Museums and exhibits in the Dinosaur Diamond

Dinosaur Diamond Map. Credit: Martin Lockley. Dinosaur Diamond Map. Credit: Martin Lockley.

Price’s Prehistoric Museum

A mounted skeleton of Utahraptor, the largest-known dromaeosaurid, at the Prehistoric Museum in Price, Utah. Credit: Christine K. Trease. A mounted skeleton of Utahraptor, the largest-known dromaeosaurid, at the Prehistoric Museum in Price, Utah. Credit: Christine K. Trease.

The Prehistoric Museum in Price, Utah, the western point of the Dinosaur Diamond, now affiliated with Utah State University Eastern, was founded as a tourist attraction in the early 1960s with the acquisition of a complete Allosaurus replica for $2,250. Situated amid the Price-Helper coal mining district, the museum contains many tracks of hadrosaurs and ceratopsians extracted from the coal mines. The museum was expanded in the 1990s and now contains mounted skeletons of Utahraptor and ceratopsians.
 

Blanding’s Dinosaur Museum

In Blanding’s Dinosaur Museum, a feathered Therizinosaurus towers over a pack of Deinonychus. Credit: ©2013, The Dinosaur Museum, Blanding, Utah. In Blanding’s Dinosaur Museum, a feathered Therizinosaurus towers over a pack of Deinonychus, sculpted by museum co-founder Stephen Czerkas. Credit: ©2013, The Dinosaur Museum, Blanding, Utah.

The southernmost point of the Dinosaur Diamond, the Dinosaur Museum in Blanding, Utah, was founded in 1995 by the late Stephen Czerkas and his wife Sylvia, both renowned dinosaur artists. Stephen is famous for correcting ill-conceived reconstructions of dinosaurs like Stegosaurus and Diplodocus. The museum displays include a diverse array of Mesozoic animals exhibited as skeletons and as fleshed-out sculptures, many with feathers. The exhibits also contain tracks and a large number of historically significant artifacts related to dinosaurs and the media, including antique books, prints, famous paintings, sketches and movie props and posters.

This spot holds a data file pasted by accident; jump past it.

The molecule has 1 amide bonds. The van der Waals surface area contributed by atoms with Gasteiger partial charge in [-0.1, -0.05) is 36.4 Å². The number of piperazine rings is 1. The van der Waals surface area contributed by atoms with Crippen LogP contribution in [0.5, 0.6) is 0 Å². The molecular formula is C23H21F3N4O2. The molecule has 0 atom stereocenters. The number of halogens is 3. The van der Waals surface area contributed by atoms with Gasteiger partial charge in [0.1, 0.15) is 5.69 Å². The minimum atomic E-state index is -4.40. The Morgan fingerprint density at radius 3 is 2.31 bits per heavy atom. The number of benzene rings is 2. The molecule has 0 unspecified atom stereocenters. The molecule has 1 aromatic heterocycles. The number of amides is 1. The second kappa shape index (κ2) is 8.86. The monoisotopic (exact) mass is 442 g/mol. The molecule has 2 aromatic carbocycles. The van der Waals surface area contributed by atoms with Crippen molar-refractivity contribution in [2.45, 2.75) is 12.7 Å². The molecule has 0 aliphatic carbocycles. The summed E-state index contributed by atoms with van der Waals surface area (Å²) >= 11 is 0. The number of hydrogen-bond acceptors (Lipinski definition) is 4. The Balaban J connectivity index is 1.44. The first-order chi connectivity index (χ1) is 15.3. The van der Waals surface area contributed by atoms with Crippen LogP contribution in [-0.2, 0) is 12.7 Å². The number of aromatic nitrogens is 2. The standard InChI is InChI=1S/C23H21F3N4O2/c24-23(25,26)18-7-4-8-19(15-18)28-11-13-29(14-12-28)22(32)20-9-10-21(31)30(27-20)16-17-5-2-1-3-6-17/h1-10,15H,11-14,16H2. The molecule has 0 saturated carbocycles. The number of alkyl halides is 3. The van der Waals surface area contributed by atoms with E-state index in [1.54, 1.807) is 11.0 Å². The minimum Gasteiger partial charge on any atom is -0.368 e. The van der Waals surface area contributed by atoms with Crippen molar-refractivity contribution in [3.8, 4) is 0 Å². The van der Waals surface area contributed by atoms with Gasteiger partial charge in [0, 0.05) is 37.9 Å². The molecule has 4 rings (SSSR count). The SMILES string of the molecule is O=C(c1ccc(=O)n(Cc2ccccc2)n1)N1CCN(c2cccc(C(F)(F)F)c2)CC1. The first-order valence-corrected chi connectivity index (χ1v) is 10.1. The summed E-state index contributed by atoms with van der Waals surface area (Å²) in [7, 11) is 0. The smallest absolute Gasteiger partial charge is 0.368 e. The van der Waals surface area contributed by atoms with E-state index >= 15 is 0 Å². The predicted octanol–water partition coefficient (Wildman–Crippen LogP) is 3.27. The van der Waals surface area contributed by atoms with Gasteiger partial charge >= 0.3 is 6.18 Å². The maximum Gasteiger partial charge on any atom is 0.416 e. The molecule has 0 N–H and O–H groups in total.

The Quarry at Dinosaur National Monument

The Quarry Exhibit Hall at Dinosaur National Monument allows visitors to view a wall of approximately 1,500 dinosaur bones in situ. Credit: Brittany Woiderski, CC BY 2.0. The Quarry Exhibit Hall at Dinosaur National Monument allows visitors to view a wall of approximately 1,500 dinosaur bones in situ, including Allosaurus, Apatosaurus, Camarasaurus, Diplodocus and Stegosaurus. Credit: Brittany Woiderski, CC BY 2.0.

Dinosaur National Monument, the northernmost point of the Dinosaur Diamond, is centered on a large dinosaur quarry found in 1908 in the Morrison Formation near Jensen, Utah. It has historically been the most-visited dinosaur destination in the region. Most of Dinosaur National Monument extends east from the quarry for about 50 kilometers into remote Colorado terrain north of the small settlement of Dinosaur, Colo. The Utah Field House of Natural History State Park Museum is 19 kilometers west of the quarry, in Vernal, Utah. This museum was founded in the late 1940s and was greatly enlarged at a new site in 2004.

Dinosaur Journey in Fruita

Mymoorapelta maysi skeleton from the Late Jurassic at Dinosaur Journey. Credit: Rob Gay, Museums of Western Colorado. Mymoorapelta maysi skeleton from the Late Jurassic at Dinosaur Journey. Credit: Rob Gay, Museums of Western Colorado.